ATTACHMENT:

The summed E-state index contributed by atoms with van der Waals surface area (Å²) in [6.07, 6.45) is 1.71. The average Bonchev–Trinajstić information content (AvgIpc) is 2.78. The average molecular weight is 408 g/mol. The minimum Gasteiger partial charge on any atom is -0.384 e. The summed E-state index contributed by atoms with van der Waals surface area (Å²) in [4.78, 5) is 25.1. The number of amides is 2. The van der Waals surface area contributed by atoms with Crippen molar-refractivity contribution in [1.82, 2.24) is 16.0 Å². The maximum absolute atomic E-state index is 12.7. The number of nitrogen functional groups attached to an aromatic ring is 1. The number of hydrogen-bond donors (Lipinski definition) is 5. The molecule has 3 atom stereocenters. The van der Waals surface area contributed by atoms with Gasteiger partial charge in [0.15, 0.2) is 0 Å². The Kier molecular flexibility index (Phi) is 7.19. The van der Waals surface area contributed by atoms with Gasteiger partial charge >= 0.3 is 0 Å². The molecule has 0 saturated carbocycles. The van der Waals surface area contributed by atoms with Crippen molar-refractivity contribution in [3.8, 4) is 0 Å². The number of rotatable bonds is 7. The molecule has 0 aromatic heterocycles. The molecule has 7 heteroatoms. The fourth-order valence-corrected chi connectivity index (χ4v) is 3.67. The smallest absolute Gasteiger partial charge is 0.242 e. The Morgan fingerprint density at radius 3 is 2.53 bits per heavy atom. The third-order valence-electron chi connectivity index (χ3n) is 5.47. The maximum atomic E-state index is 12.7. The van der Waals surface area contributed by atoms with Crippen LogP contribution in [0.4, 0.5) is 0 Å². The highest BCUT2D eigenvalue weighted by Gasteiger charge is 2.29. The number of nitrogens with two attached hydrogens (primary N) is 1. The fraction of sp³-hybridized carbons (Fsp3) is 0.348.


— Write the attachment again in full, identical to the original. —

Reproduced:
The summed E-state index contributed by atoms with van der Waals surface area (Å²) in [6.07, 6.45) is 1.71. The average Bonchev–Trinajstić information content (AvgIpc) is 2.78. The average molecular weight is 408 g/mol. The minimum Gasteiger partial charge on any atom is -0.384 e. The summed E-state index contributed by atoms with van der Waals surface area (Å²) in [4.78, 5) is 25.1. The number of amides is 2. The van der Waals surface area contributed by atoms with Crippen molar-refractivity contribution in [1.82, 2.24) is 16.0 Å². The maximum absolute atomic E-state index is 12.7. The number of nitrogen functional groups attached to an aromatic ring is 1. The number of hydrogen-bond donors (Lipinski definition) is 5. The molecule has 3 atom stereocenters. The van der Waals surface area contributed by atoms with Gasteiger partial charge in [0.15, 0.2) is 0 Å². The Kier molecular flexibility index (Phi) is 7.19. The van der Waals surface area contributed by atoms with Gasteiger partial charge >= 0.3 is 0 Å². The molecule has 0 saturated carbocycles. The van der Waals surface area contributed by atoms with Crippen molar-refractivity contribution in [3.8, 4) is 0 Å². The number of rotatable bonds is 7. The molecule has 0 aromatic heterocycles. The molecule has 7 heteroatoms. The fourth-order valence-corrected chi connectivity index (χ4v) is 3.67. The smallest absolute Gasteiger partial charge is 0.242 e. The Morgan fingerprint density at radius 3 is 2.53 bits per heavy atom. The third-order valence-electron chi connectivity index (χ3n) is 5.47. The maximum atomic E-state index is 12.7. The van der Waals surface area contributed by atoms with Crippen LogP contribution in [0.4, 0.5) is 0 Å². The highest BCUT2D eigenvalue weighted by Gasteiger charge is 2.29. The number of nitrogens with two attached hydrogens (primary N) is 1. The fraction of sp³-hybridized carbons (Fsp3) is 0.348.